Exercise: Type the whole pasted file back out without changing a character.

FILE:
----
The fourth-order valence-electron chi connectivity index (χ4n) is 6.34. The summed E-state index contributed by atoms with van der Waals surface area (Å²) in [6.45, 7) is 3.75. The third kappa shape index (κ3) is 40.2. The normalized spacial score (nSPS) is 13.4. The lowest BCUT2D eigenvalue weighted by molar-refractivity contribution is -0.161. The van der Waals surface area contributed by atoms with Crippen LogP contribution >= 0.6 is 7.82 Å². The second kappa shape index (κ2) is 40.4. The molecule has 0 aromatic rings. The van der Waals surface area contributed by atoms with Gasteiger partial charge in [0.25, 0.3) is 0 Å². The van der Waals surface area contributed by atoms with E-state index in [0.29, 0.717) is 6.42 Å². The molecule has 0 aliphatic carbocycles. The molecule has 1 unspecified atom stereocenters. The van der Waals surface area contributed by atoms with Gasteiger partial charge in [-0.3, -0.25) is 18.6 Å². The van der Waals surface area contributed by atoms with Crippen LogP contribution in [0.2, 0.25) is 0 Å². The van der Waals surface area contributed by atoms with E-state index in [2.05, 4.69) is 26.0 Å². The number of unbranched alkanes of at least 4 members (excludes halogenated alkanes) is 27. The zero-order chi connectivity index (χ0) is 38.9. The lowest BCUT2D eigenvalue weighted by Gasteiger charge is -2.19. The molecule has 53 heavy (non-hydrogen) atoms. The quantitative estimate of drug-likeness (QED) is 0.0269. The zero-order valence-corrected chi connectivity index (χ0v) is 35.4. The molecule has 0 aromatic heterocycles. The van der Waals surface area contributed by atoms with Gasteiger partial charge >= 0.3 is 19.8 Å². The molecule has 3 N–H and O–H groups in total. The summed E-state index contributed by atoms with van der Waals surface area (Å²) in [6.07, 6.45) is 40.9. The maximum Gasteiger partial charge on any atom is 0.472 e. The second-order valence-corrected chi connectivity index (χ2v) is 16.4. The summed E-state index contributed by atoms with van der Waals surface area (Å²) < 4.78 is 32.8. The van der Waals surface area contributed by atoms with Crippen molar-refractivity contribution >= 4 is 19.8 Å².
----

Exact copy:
The fourth-order valence-electron chi connectivity index (χ4n) is 6.34. The summed E-state index contributed by atoms with van der Waals surface area (Å²) in [6.45, 7) is 3.75. The third kappa shape index (κ3) is 40.2. The normalized spacial score (nSPS) is 13.4. The lowest BCUT2D eigenvalue weighted by molar-refractivity contribution is -0.161. The van der Waals surface area contributed by atoms with Crippen LogP contribution >= 0.6 is 7.82 Å². The second kappa shape index (κ2) is 40.4. The molecule has 0 aromatic rings. The van der Waals surface area contributed by atoms with Gasteiger partial charge in [0.25, 0.3) is 0 Å². The van der Waals surface area contributed by atoms with E-state index in [0.29, 0.717) is 6.42 Å². The molecule has 0 aliphatic carbocycles. The molecule has 1 unspecified atom stereocenters. The van der Waals surface area contributed by atoms with Gasteiger partial charge in [-0.3, -0.25) is 18.6 Å². The van der Waals surface area contributed by atoms with Crippen LogP contribution in [0.2, 0.25) is 0 Å². The van der Waals surface area contributed by atoms with E-state index in [2.05, 4.69) is 26.0 Å². The number of unbranched alkanes of at least 4 members (excludes halogenated alkanes) is 27. The zero-order chi connectivity index (χ0) is 38.9. The lowest BCUT2D eigenvalue weighted by Gasteiger charge is -2.19. The molecule has 53 heavy (non-hydrogen) atoms. The quantitative estimate of drug-likeness (QED) is 0.0269. The zero-order valence-corrected chi connectivity index (χ0v) is 35.4. The molecule has 0 aromatic heterocycles. The van der Waals surface area contributed by atoms with Gasteiger partial charge >= 0.3 is 19.8 Å². The molecule has 3 N–H and O–H groups in total. The summed E-state index contributed by atoms with van der Waals surface area (Å²) in [6.07, 6.45) is 40.9. The maximum Gasteiger partial charge on any atom is 0.472 e. The second-order valence-corrected chi connectivity index (χ2v) is 16.4. The summed E-state index contributed by atoms with van der Waals surface area (Å²) < 4.78 is 32.8. The van der Waals surface area contributed by atoms with Crippen molar-refractivity contribution >= 4 is 19.8 Å².